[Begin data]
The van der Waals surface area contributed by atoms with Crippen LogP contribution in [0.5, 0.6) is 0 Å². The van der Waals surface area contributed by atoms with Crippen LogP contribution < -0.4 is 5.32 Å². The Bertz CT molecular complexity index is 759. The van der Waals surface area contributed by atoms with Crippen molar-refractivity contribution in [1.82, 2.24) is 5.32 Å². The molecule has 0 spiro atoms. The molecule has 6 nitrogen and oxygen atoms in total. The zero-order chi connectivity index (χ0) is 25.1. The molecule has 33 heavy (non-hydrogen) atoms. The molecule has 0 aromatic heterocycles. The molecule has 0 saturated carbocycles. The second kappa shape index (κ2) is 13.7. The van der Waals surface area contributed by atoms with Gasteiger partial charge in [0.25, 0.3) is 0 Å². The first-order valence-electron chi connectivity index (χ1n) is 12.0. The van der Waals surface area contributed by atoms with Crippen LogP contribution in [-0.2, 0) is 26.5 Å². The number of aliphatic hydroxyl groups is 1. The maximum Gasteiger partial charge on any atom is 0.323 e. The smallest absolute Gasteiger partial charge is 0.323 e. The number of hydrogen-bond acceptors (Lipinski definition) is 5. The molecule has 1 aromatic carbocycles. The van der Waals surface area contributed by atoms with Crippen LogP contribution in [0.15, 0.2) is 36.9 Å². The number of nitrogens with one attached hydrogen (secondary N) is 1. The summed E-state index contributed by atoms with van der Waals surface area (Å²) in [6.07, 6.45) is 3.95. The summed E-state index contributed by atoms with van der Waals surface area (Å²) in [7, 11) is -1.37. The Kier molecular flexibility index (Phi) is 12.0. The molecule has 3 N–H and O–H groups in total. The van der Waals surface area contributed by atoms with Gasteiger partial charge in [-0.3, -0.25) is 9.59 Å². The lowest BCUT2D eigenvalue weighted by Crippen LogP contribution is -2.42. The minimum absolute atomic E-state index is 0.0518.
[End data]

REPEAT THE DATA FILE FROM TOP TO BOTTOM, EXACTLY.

The van der Waals surface area contributed by atoms with Crippen LogP contribution in [0.5, 0.6) is 0 Å². The van der Waals surface area contributed by atoms with Crippen LogP contribution < -0.4 is 5.32 Å². The Bertz CT molecular complexity index is 759. The van der Waals surface area contributed by atoms with Crippen molar-refractivity contribution in [1.82, 2.24) is 5.32 Å². The molecule has 0 spiro atoms. The molecule has 6 nitrogen and oxygen atoms in total. The zero-order chi connectivity index (χ0) is 25.1. The molecule has 33 heavy (non-hydrogen) atoms. The molecule has 0 aromatic heterocycles. The molecule has 0 saturated carbocycles. The second kappa shape index (κ2) is 13.7. The van der Waals surface area contributed by atoms with Gasteiger partial charge in [0.25, 0.3) is 0 Å². The first-order valence-electron chi connectivity index (χ1n) is 12.0. The van der Waals surface area contributed by atoms with Crippen LogP contribution in [-0.2, 0) is 26.5 Å². The number of aliphatic hydroxyl groups is 1. The maximum Gasteiger partial charge on any atom is 0.323 e. The smallest absolute Gasteiger partial charge is 0.323 e. The number of hydrogen-bond acceptors (Lipinski definition) is 5. The molecule has 1 aromatic carbocycles. The van der Waals surface area contributed by atoms with Crippen LogP contribution in [0.15, 0.2) is 36.9 Å². The number of nitrogens with one attached hydrogen (secondary N) is 1. The summed E-state index contributed by atoms with van der Waals surface area (Å²) in [6.07, 6.45) is 3.95. The summed E-state index contributed by atoms with van der Waals surface area (Å²) in [7, 11) is -1.37. The Kier molecular flexibility index (Phi) is 12.0. The molecule has 3 N–H and O–H groups in total. The van der Waals surface area contributed by atoms with Gasteiger partial charge in [-0.3, -0.25) is 9.59 Å². The lowest BCUT2D eigenvalue weighted by Crippen LogP contribution is -2.42. The minimum absolute atomic E-state index is 0.0518.